This all brings me back to the issue of consistency. What's the fastest, most reliable, economically efficient way to make Acid Golem? Mermails churning out Bahamut Shark, of course! With all the recursive Level 4 monsters in the Mermail pantheon it's really easy to make Bahamut Shark, and you know the saying: where there's sharks there's golems. The only part left to chance will be getting Creature Swap or Mystic Box to your hand, but with six copies of those swapping spells in the Main Deck, you'll generally open with one in four out of every five games.Sea Serpents, Aqua and Fish! Oh My!
My concoction goes one step further and concentrates even more on Rank 4 Xyz because that's the best and fastest way to make an Acid Golem. Bahamut Shark's a Rank 4 that merely takes two Water monsters to make. Detach a Material and Summon a Rank 3 Acid Golem and gift it to your opponent with Creature Swap or Mystic Box. If you're without a swap spell, you can simply make Mermail Abysstrite with a huge 2800 DEF, which has been the default play for more conventional Mermail builds up until now anyways. When Abysstrite dies, you bring back a Mermail and get your combos going again.#####CARDID= 11687#####
If you're unfamiliar with the Mermail archetype, let me emphasize just how easy it is to play Bahamut Shark. Upon Summon, the Level 4 Mermail Abysspike pitches a Water monster from your hand to search a Level 3 Water from your deck, whether you want to snag the destroyer of sets, Atlantean Marksman or a Monster Reborn on legs, Mermail Abyssgunde. Pike isn't the only Mermail that turns Water monsters into your hand into free cards from your deck, either. The Level 7 Mermail Abyssteus and Mermail Abyssmegalo work just as well: Abyssteus nets a Level 4 or lower Mermail and 'megalo gets you an Abyss-sphere, which in turn Summons any Mermail from your deck. If you Summon Mermail Abysslinde, you get to Summon another Mermail from your deck when it's destroyed. It gets a little ridiculous when a third of your cards act as searchers that also trigger effects, to reviving and destroying cards.
Mermail Abyssgunde really makes Rank 4 plays so easily, especially with Mermail Abysslinde and Abyss-sphere. Your clown fish girl living in her clown fish world revives any Mermail when you pitch it for the activation of Abyssmegalo, Abyssteus, Abysspike or Abyssturge's effect. Thanks to Abyssgunde you can make Xyz monsters without losing any card presence. "Costs" for your Mermails' effects quickly turn into free Monster Reborns.
Even without Abyssgunde on your first turn, you can still make some pushes for board control. Normal Summon Mermail Abysspike and pitch any Water – hopefully Atlantean Marksman to destroy a set card your opponent controls – and you can search Mermail Abyssgunde with Abysspike's effect, then finish by setting an Abyss-sphere. During your opponent's turn, if your Abysspike dies, just bring out an Abysslinde with Abyss-sphere; it'll net you Abysspike when your Level 3 Abysslinde dies, so you can use Abysspike's effect to pitch Abyssgunde to Summon your first Abysspike back to the field. Of course, your second Abysspike will get you another Level 3 Water from your deck. At the end of your opponent's turn, despite the fact that you've activated a total of six card effects, you haven't lost any field or hand presence. You've set up for a Rank 4 play without even trying.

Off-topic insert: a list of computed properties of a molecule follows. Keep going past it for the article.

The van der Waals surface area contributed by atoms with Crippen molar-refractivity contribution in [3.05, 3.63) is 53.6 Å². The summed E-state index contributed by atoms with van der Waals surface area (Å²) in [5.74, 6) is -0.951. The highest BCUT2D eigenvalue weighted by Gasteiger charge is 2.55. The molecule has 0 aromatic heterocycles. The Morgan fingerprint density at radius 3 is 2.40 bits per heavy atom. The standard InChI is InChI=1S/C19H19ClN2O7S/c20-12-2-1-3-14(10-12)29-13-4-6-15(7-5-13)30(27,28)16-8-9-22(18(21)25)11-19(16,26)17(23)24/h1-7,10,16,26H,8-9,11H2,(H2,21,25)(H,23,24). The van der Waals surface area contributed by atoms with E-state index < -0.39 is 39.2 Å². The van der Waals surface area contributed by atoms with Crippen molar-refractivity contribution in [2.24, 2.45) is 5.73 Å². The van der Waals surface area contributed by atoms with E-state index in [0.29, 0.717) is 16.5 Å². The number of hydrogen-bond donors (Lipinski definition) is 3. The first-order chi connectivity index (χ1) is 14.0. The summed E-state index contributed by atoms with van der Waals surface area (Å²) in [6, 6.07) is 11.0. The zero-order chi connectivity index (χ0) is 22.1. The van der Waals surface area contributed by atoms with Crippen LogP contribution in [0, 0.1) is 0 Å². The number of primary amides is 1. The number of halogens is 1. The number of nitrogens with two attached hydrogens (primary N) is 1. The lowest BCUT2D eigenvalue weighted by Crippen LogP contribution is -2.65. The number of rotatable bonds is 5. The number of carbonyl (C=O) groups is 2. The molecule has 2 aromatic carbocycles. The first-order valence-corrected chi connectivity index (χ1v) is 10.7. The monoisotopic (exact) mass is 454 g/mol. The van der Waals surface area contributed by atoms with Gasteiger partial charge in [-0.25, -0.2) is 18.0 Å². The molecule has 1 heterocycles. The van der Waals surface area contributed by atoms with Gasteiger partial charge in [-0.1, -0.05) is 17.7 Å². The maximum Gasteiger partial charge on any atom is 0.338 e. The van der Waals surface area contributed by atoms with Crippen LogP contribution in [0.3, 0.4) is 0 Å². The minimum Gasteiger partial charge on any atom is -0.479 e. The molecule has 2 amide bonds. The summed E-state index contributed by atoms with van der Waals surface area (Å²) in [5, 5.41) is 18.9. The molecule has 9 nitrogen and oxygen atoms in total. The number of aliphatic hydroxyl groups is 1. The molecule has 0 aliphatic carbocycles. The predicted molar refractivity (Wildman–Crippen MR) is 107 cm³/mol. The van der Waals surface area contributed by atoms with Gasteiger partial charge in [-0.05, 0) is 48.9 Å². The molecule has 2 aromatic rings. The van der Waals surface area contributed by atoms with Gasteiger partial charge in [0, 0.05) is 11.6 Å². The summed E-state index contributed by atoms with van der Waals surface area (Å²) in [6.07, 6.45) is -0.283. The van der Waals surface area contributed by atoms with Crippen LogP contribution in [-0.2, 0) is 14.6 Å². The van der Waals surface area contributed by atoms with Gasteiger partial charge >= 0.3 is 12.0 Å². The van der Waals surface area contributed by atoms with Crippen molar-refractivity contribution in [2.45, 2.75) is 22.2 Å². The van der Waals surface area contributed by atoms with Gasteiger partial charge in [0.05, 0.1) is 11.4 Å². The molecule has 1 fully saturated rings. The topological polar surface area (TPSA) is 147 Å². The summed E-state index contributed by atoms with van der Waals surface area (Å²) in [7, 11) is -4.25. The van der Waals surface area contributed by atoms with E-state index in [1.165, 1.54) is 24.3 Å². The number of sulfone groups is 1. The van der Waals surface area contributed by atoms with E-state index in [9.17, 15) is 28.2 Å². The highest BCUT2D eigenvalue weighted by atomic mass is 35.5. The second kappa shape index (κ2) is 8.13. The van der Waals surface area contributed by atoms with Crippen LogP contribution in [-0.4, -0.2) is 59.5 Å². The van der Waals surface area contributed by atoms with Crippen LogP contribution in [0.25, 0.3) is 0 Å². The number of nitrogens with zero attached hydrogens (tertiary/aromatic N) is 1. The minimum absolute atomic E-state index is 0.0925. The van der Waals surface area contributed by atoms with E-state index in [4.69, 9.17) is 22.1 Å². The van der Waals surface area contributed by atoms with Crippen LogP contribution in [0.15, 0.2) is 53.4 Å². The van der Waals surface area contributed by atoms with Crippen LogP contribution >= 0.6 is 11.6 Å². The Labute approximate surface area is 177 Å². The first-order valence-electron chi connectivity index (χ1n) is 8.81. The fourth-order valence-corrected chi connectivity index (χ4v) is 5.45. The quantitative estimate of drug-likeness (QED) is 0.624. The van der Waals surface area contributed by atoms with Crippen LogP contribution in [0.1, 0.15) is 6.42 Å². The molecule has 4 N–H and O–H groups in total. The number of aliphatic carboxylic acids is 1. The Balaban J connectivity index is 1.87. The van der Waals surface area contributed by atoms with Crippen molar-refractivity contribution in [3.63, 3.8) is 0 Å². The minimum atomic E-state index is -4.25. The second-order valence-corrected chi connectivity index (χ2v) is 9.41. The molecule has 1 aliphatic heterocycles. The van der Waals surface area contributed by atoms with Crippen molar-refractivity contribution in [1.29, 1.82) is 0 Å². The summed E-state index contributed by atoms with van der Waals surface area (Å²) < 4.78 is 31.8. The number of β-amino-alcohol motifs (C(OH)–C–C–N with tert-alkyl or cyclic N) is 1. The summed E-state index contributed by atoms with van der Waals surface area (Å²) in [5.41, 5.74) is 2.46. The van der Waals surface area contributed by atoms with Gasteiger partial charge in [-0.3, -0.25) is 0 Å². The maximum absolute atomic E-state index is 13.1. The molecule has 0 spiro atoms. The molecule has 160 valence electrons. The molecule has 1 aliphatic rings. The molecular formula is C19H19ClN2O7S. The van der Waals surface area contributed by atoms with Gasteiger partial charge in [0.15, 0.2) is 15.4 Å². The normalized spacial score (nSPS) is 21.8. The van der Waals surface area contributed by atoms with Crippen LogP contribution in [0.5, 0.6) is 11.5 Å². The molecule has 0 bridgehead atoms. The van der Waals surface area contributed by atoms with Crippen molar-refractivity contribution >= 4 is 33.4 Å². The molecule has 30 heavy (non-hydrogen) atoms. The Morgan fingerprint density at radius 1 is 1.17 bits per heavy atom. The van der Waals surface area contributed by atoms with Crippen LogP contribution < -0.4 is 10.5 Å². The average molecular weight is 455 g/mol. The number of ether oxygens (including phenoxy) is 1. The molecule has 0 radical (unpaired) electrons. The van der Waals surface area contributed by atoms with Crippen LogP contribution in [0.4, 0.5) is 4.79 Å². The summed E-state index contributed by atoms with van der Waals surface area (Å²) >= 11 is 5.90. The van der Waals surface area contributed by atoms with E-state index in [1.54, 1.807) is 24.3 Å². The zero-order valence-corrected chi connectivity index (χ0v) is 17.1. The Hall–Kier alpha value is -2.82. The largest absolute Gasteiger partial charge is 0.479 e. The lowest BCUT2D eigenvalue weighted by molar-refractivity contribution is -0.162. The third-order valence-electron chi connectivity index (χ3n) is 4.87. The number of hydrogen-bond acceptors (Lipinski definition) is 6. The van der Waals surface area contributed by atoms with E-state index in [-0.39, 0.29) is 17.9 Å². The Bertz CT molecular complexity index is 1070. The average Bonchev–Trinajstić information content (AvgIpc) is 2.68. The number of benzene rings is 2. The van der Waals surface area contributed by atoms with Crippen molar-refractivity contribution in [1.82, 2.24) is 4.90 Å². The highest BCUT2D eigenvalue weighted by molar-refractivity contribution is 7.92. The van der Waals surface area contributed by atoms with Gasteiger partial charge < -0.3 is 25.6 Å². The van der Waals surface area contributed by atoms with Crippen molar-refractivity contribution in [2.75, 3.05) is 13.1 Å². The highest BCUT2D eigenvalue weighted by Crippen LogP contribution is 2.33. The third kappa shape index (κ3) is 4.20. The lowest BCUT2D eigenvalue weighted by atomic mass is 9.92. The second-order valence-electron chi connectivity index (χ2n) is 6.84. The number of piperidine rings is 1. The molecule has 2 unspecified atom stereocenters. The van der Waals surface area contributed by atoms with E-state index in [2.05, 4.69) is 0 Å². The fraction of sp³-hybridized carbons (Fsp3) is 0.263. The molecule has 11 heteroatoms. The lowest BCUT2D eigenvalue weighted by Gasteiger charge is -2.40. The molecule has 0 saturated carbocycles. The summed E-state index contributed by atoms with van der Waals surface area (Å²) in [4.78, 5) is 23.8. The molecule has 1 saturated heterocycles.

I think Mermail Abyssturge is my favorite card in this build, because it can recycle your Water monsters from your graveyard. Abyssturge, and more importantly Abyssgunde, really shine past your first Abysspike play. After all, Abyssgunde is, to some great extent, the heart and soul of this deck, and Abyssturge allows you to recycle it for infinite Special Summons. Be careful; I've seen many players get greedy and forget about Abyssturge's big downside: whatever monster you pitch must stay in a public zone (like the graveyard) to get its effect. You can't Normal Summon Abyssturge and pitch Abyssgunde to reborn Abysspike for a Rank 4 play if you return Abyssgunde with Turge's ability.
Turn that combo around, however, and it works just as well. Normal Summon Abysspike and pitch Abyssgunde to revive Abyssturge and search a Level 3 like Atlantean Marksman. You can then use Abyssturge's effect to discard the newly-searched Marksman to pop a set card and return your Abyssgunde to your hand. Combos like that are so cool and inexpensive because you have lost no card advantage in hand or on field while destroying a set card, paving the road for a Rank 4.Just Keep Swimming, Just Keep Swimming
The focus on Rank 4's in Mermail decks has been steadily rising since YCS Toronto last September, but you can never count out the Level 7 threats. Mermail Abyssteus and Mermail Abyssmegalo are, in short, Level 7 versions of Mermail Abysspike. Both are huge threats that can act alone as attackers, while thinning your deck and pitching Mermail Abyssgunde, but they also let you make Rank 7 plays. Tidal, Dragon Ruler of Waterfalls is perfect as a Level 7 Xyz Material because it lets you get a Rank 7 into the game with just one Level 7 Mermail. Number 11: Big Eye and Mecha Phantom Dracossack are only ever a Tidal away.
Of course, I'd rather just Golem Swap my opponent into defeat every game, but you can't rely on that combo to bring home the gold a hundred percent of the time. Fortunately, the Mermail strategy's incredibly consistent, powerful, and versatile, so you may snag victory before you even hit a Creature Swap or Mystic Box!
Just remember, beat your opponents before they beat you.